Love Wins by Rob Bell (Chapter 2)

[This review is a review in parts.  If you are just joining this review, start with "Love Wins by Rob Bell (Prolegomena)."] 

Rob Bell opens Chapter Two, his chapter on heaven, with a discussion of some artwork that hung (or still hangs) in his grandmother's home for as long as Bell can remember.  There is a picture of the painting in the book on page 20.  (HarperOne has made every effort to obtain permission to use the creepy picture, but seems to be unable to find its creator).  On the right side of the picture is a smoky, dirty, polluted world.  Running through the picture is a huge chasm and spanning that chasm like a bridge is an enormous cross.  People are walking on the cross to the other side where a very sunny, large, clean city is located.  It gave Bell and his sister the creeps, although it's difficult to know what exactly caused the feeling in Ruth.  She doesn't say (22).   Bell however, seems to be disturbed that the picture suggests that people leave one place to go to another.  Somewhere else.  He writes, "From what we can see, the people in the painting are going somewhere, somewhere they've chosen to go, and they're leaving something behind so that they can go there" (23).  This idea is Bell's launching point into his discussion about heaven. 

Before reading Chapter Two, I got the sense that the picture is symbolic of the cross making a way for one world to be bridged to another, so people can go from a life destined for hell to a life in and among the Kingdom of Heaven.  A chasm between a world of death and yuckiness was now bridged by Jesus' work on the cross to a world of life and beauty, free from such yuckiness.  It would seem that people (who were originally on the yucky side) are able to go to the other side but the things of death's side will remain where they are, separated from the amazing city.  These things might be "war, rape, greed, injustice, violence, pride, division, exploitation, and disgrace"-- things Bells says, "will not be able to survive in the world to come" (36).  But I quickly learned that Bell did not see the same symbolism that I observed.  He saw people escaping to someplace else. And he didn't like what he saw.

On the one hand, Bell attacks an immature, non-biblical view of heaven, one of winged people playing harps and bouncing from cloud to cloud.  He takes some time to demonstrate that the new heaven and earth will be much like the physical world in which we live, only without rape, corporate greed, and oil spills. (It might be worth noting that he doesn't express his thoughts with words and idea such as sin or the temptation of sin.)  It will be an earth like the one prior to Genesis 3.  It's here, on earth, not somewhere else.  (Regarding the new heaven and earth, I agree with Bell on this topic.)  But for Bell, when we die, we don't go anywhere else, not at all, because heaven is right here--this seems to be the argument, at least the idea he's promoting.  But I think he takes this a little too far.  He seems to neglect passages of the Bible that suggest that Jesus was going somewhere to prepare a place for his people.  (Bell discussed this somewhat in Chapter One so I discussed it and some Scriptures related to this idea in the post that looked at that chapter.)  Even Bell himself can't get away from the idea of people going somewhere (maybe before they come back here).  In making a later argument about the physical, earthy idea of heaven, Bell writes,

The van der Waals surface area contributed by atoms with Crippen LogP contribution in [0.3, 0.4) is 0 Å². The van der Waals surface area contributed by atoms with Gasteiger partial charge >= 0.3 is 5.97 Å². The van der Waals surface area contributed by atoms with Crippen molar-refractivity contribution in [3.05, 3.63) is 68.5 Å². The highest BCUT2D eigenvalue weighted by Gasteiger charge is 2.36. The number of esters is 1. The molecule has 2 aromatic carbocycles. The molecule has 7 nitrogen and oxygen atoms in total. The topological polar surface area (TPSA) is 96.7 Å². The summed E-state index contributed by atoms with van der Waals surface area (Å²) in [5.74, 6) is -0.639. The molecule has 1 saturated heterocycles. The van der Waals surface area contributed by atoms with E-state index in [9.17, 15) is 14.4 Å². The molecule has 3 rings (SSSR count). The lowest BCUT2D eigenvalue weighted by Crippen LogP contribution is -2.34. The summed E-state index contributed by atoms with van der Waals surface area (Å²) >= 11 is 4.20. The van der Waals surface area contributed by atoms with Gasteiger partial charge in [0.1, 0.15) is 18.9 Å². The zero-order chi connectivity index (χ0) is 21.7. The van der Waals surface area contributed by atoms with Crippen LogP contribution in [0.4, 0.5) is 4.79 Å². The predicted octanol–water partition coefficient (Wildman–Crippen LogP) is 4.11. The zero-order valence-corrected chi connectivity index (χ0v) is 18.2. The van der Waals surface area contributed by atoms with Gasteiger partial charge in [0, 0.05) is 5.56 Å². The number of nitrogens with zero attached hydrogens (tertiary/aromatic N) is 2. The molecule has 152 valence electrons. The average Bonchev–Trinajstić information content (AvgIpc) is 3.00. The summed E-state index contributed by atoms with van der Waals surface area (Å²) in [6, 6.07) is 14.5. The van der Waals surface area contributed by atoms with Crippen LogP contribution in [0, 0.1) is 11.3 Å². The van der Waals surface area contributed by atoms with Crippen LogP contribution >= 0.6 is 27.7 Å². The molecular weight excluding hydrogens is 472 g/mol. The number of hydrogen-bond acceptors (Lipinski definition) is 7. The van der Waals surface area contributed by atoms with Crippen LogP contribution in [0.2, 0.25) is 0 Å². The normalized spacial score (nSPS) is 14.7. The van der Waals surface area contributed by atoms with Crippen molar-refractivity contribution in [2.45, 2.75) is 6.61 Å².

"Paul writes to the Corinthians about two kinds of bodies.  The first is the kind we each inhabit now, the kind that gets old and weary and eventually gives out on us.  The second kind is one he calls "imperishable" (1 Cor. 15), one immune to the ravages of time, one we'll receive when heaven and earth are one.  Prior to that, then, after death we are without a body.  In heaven, but without a body. A body is of the earth. Made of dust. Part of this creation, not that one.  Those currently 'in heaven' are not, obviously, here.  And so they are with God, but without a body" (56, italics added for emphases). 
But while he is making an argument about the present incompleteness of heaven and earth, Bell alludes to somewhere else.   So is it possible that when people die, they go to this temporary place--where they have no body--to wait for a time when the yucky side of the world will be remade as it was before the fall in Genesis 3?  Intentionally or not, Bell himself makes a good argument for this; and, this idea does seem to suggest that people do in fact go somewhere that's not here with all the bad things Bell lists, at least for a time.  I think he's being too hard on that picture at his grandmother's house.  And he's being hard on other Christians.

Bell also points out that some people think of heaven like a mansion, but he says that the word "mansion" appears nowhere in the Bible's descriptions of heaven (43).  I found this statement rather interesting because I've always thought a mansion was a big house with lots of rooms.  John 14:2 doesn't say the specific word, "mansion"; but Jesus says, "In my father's house there are many rooms.  If it were not so, would I have told you that I go to prepare a place for you?" (ESV).  It seems that place, someplace, where Jesus is going, has lots of rooms.  Maybe like a mansion?

From here, Bell shifts to an attack on matters of when one enters the Kingdom of Heaven, and what one must do in order to be granted admittance.   He looks at passages that deal with the Kingdom of Heaven now and argues against Christians that primarily see the Kingdom of Heaven as a future event. He also attacks the various ideas of how one is accepted or inaugurated into the Kingdom of Heaven.  He's rather critical of a sinner's prayer, and he discusses the sinner on the cross.  Although to me, the non-verbal story being told in that narrative seems to suggest a recognition of sin and a submission to King Jesus.  Is scriptural approach seems selective.  For a discussion of what the Bible has to say about the Kingdom of God, please visit this post